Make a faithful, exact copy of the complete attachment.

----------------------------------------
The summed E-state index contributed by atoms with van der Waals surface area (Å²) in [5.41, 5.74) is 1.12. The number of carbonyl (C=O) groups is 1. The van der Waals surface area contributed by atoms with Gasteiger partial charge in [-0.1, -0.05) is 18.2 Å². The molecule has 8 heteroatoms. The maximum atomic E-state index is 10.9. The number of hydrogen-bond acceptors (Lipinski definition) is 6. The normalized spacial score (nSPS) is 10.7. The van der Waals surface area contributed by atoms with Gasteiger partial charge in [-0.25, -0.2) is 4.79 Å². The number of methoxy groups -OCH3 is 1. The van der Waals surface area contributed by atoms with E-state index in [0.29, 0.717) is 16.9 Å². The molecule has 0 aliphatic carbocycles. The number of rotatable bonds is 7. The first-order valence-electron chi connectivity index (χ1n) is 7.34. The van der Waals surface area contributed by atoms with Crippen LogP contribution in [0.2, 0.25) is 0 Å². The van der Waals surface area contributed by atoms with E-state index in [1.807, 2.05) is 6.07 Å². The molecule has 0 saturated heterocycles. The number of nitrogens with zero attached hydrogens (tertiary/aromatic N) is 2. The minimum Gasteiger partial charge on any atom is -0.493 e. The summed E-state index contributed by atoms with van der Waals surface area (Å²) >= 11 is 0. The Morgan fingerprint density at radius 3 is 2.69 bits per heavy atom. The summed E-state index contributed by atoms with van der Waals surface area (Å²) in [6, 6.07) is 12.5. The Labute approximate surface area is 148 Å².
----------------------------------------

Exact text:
The summed E-state index contributed by atoms with van der Waals surface area (Å²) in [5.41, 5.74) is 1.12. The number of carbonyl (C=O) groups is 1. The van der Waals surface area contributed by atoms with Gasteiger partial charge in [-0.1, -0.05) is 18.2 Å². The molecule has 8 heteroatoms. The maximum atomic E-state index is 10.9. The number of hydrogen-bond acceptors (Lipinski definition) is 6. The normalized spacial score (nSPS) is 10.7. The van der Waals surface area contributed by atoms with Gasteiger partial charge in [-0.25, -0.2) is 4.79 Å². The number of methoxy groups -OCH3 is 1. The van der Waals surface area contributed by atoms with E-state index in [0.29, 0.717) is 16.9 Å². The molecule has 0 aliphatic carbocycles. The number of rotatable bonds is 7. The first-order valence-electron chi connectivity index (χ1n) is 7.34. The van der Waals surface area contributed by atoms with Crippen LogP contribution in [0.2, 0.25) is 0 Å². The van der Waals surface area contributed by atoms with E-state index in [1.807, 2.05) is 6.07 Å². The molecule has 0 saturated heterocycles. The number of nitrogens with zero attached hydrogens (tertiary/aromatic N) is 2. The minimum Gasteiger partial charge on any atom is -0.493 e. The summed E-state index contributed by atoms with van der Waals surface area (Å²) >= 11 is 0. The Morgan fingerprint density at radius 3 is 2.69 bits per heavy atom. The summed E-state index contributed by atoms with van der Waals surface area (Å²) in [6, 6.07) is 12.5. The Labute approximate surface area is 148 Å².